A program through the British Columbia Women’s Hospital and Health Care Centre is taking a holistic approach to helping women with perinatal and postpartum depression and anxiety.

Social isolation and lack of personal and professional support during the pandemic has increased women’s risk of anxiety and depression in pregnancy and postpartum because of: cancelled appointments or prenatal classes, employment stressors or job loss, financial stressors or strain, an increase in relationship conflict and an increase in possible violence in the home, increased responsibilities on parents, especially moms needing to take on extra roles with older children at home due to restrictions without childcare support, and, additionally, just the general fear of COVID-19 over the last two years.

That’s why, [Dr. Karen] Rivera says, developing research initiatives to provide virtual tools and more accessibility for women in British Columbia is so crucial. Reproductive Mental Health offers both medical and non-medical intervention options for people who want to learn more about medication or otherwise. The Reproductive Mental Health program offers support and resources to women who are pregnant or up to one year postpartum experiencing these kinds of mental health issues.

Here in Seattle, Dr. Amritha Bhat  confirms this increased demand for reproductive mental health treatment.  She shares that clinical service, educational, and research efforts have been ramped up to meet this pressing need.  A key area of research focuses on texting, which has been useful in mitigating pandemic-induced social isolation.  Dr. Bhat is studying peer mentor texting to support maternal wellbeing during the perinatal period.


Dr. Ian Bennett has also observed this increased need and notes that he is engaged in several projects designed to build capacity to address perinatal mental disorders. In Washington State, Dr. Bennett leads the Maternal Mental Health Access (MAMHA) project, designed to enhance the capacity to address the risk of suicide and opioid overdose in pregnancy and the year postpartum.   Drs. Bennett  and Bhat are also working  on a similar five year project in California, the Los Angeles Maternal Mental Access (LAMMHA). This project studies the implementation of Collaborative Care in Federally Qualified Health Centers in Los Angeles, which provide care for large numbers of women in pregnancy and pediatric services.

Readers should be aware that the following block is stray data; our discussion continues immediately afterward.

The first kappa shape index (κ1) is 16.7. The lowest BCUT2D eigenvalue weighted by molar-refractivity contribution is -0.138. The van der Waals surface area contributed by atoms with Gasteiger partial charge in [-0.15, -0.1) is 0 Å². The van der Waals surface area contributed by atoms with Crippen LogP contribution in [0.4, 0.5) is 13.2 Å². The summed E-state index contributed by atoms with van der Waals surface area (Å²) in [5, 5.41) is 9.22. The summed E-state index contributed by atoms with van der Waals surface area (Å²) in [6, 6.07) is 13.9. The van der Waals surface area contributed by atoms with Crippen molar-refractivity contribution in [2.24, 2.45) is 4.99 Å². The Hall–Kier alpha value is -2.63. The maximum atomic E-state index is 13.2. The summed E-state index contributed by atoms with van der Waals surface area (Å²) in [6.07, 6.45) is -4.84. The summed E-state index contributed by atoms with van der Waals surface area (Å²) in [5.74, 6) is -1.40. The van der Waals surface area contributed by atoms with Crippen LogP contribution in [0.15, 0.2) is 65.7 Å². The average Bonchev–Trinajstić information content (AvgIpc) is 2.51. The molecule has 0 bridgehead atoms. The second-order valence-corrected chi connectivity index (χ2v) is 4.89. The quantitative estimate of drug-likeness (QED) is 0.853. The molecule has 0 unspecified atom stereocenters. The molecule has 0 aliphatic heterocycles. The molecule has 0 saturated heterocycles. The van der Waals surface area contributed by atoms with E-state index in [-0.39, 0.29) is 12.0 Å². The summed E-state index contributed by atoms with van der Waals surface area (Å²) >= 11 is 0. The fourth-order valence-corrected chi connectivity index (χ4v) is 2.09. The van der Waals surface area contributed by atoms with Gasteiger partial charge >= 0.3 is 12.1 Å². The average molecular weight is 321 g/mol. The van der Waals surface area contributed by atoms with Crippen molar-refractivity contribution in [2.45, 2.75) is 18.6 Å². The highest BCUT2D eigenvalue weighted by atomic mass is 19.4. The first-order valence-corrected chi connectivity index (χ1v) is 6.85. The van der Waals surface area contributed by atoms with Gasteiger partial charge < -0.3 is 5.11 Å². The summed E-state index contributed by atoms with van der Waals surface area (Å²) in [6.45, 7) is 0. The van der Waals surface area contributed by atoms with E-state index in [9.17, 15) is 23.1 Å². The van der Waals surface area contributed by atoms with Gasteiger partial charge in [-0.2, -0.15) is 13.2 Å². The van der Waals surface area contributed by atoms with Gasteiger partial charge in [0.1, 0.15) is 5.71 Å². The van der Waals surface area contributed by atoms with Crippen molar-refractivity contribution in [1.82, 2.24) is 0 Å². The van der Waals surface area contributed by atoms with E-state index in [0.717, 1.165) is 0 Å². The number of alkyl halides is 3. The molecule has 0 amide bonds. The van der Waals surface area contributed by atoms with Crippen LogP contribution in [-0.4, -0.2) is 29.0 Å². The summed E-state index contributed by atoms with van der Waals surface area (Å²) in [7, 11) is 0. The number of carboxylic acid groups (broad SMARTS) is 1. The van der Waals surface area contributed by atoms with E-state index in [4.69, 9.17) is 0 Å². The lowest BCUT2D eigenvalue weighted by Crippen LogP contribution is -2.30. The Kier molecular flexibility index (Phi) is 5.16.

Pregnancy can be a stressful time even in the best circumstances, but the impact of the pandemic has contributed to a dramatic increase in this stress.  Normal sources of support for pregnant women – be it from family members or mental health professionals – were much more difficult to access due to lockdown restrictions and the generalized impact of a global event on health systems.  Projects like the programs in Vancouver, Washington, and California illustrate how institutions in the Pacific Northwest are responding to ensure that every woman receives support when she needs it.

Global Mental Health Opportunities

Call for Papers: PLOS Medicine Special Issue on the COVID-19 Pandemic and Global Mental Health

Deadline: 15 July 2022

The editors of PLOS Medicine together with Guest Editors Vikram Patel, Daisy Fancourt, Toshi A Furukawa, and Lola Kola announce a forthcoming special issue devoted to the impact of the COVID-19 pandemic on global mental health.

For the purposes of the Special Issue, the term mental health is used in a multidisciplinary sense. Studies across disciplines including psychiatry and psychology, neuroscience, behavioral, developmental, and social science will all be considered, as will others that present a clinically meaningful advance. Please visit the link for more details.

The NIMH Center for Global Health Research Webinar Series continues!  Find the monthly event calendar here.

Join NIMH on Tuesday, July 26th from 9:30am – 11:00am ET to learn more about research career development awards from the National Institutes of Health (NIH) for early career scientists in global mental health. Attendees will learn about the various career development awards that are available through NIH for early career scientists, including Ks from the National Institute of Mental Health (NIMH) and the Fogarty International Center, and diversity supplements. They will also hear from currently funded early career scientists. The event will be recorded and posted online at a later date.


Susannah Allison, Ph.D.
Training Director
National Institute of Mental Health